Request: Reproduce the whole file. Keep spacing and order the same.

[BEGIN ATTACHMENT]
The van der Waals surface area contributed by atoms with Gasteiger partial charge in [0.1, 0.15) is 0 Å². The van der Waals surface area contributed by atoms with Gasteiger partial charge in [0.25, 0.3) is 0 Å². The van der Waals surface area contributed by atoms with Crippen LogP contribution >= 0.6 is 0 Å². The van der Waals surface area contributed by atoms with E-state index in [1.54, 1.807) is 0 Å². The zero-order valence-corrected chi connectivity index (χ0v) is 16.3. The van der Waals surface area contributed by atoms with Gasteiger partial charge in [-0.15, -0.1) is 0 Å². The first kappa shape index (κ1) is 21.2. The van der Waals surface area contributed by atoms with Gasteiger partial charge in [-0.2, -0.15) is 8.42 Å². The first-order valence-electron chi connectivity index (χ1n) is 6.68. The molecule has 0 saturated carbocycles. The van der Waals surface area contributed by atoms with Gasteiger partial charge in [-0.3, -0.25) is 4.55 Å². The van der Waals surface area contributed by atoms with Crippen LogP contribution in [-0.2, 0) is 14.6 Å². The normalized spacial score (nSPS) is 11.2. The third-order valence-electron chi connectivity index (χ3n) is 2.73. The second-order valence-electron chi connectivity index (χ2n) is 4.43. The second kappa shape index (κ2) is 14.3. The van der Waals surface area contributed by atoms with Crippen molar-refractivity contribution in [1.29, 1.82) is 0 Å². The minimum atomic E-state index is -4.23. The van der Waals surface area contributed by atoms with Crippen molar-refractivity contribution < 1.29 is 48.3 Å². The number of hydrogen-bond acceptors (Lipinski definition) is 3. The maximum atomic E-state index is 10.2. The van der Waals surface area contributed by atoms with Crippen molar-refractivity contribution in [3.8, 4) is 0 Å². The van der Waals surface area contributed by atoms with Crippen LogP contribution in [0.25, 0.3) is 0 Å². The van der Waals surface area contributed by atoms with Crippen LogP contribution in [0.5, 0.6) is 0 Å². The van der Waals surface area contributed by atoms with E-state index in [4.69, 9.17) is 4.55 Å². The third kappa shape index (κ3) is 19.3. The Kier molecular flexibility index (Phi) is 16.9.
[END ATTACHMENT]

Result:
The van der Waals surface area contributed by atoms with Gasteiger partial charge in [0.1, 0.15) is 0 Å². The van der Waals surface area contributed by atoms with Gasteiger partial charge in [0.25, 0.3) is 0 Å². The van der Waals surface area contributed by atoms with Crippen LogP contribution >= 0.6 is 0 Å². The van der Waals surface area contributed by atoms with E-state index in [1.54, 1.807) is 0 Å². The zero-order valence-corrected chi connectivity index (χ0v) is 16.3. The van der Waals surface area contributed by atoms with Gasteiger partial charge in [-0.15, -0.1) is 0 Å². The first kappa shape index (κ1) is 21.2. The van der Waals surface area contributed by atoms with Gasteiger partial charge in [-0.2, -0.15) is 8.42 Å². The first-order valence-electron chi connectivity index (χ1n) is 6.68. The molecule has 0 saturated carbocycles. The van der Waals surface area contributed by atoms with Gasteiger partial charge in [-0.3, -0.25) is 4.55 Å². The van der Waals surface area contributed by atoms with Crippen LogP contribution in [-0.2, 0) is 14.6 Å². The normalized spacial score (nSPS) is 11.2. The third-order valence-electron chi connectivity index (χ3n) is 2.73. The second-order valence-electron chi connectivity index (χ2n) is 4.43. The second kappa shape index (κ2) is 14.3. The van der Waals surface area contributed by atoms with Crippen molar-refractivity contribution in [1.29, 1.82) is 0 Å². The minimum atomic E-state index is -4.23. The van der Waals surface area contributed by atoms with Crippen molar-refractivity contribution < 1.29 is 48.3 Å². The number of hydrogen-bond acceptors (Lipinski definition) is 3. The maximum atomic E-state index is 10.2. The van der Waals surface area contributed by atoms with Crippen molar-refractivity contribution in [3.8, 4) is 0 Å². The van der Waals surface area contributed by atoms with Crippen LogP contribution in [0.25, 0.3) is 0 Å². The van der Waals surface area contributed by atoms with Crippen LogP contribution in [0.5, 0.6) is 0 Å². The van der Waals surface area contributed by atoms with E-state index in [4.69, 9.17) is 4.55 Å². The third kappa shape index (κ3) is 19.3. The Kier molecular flexibility index (Phi) is 16.9.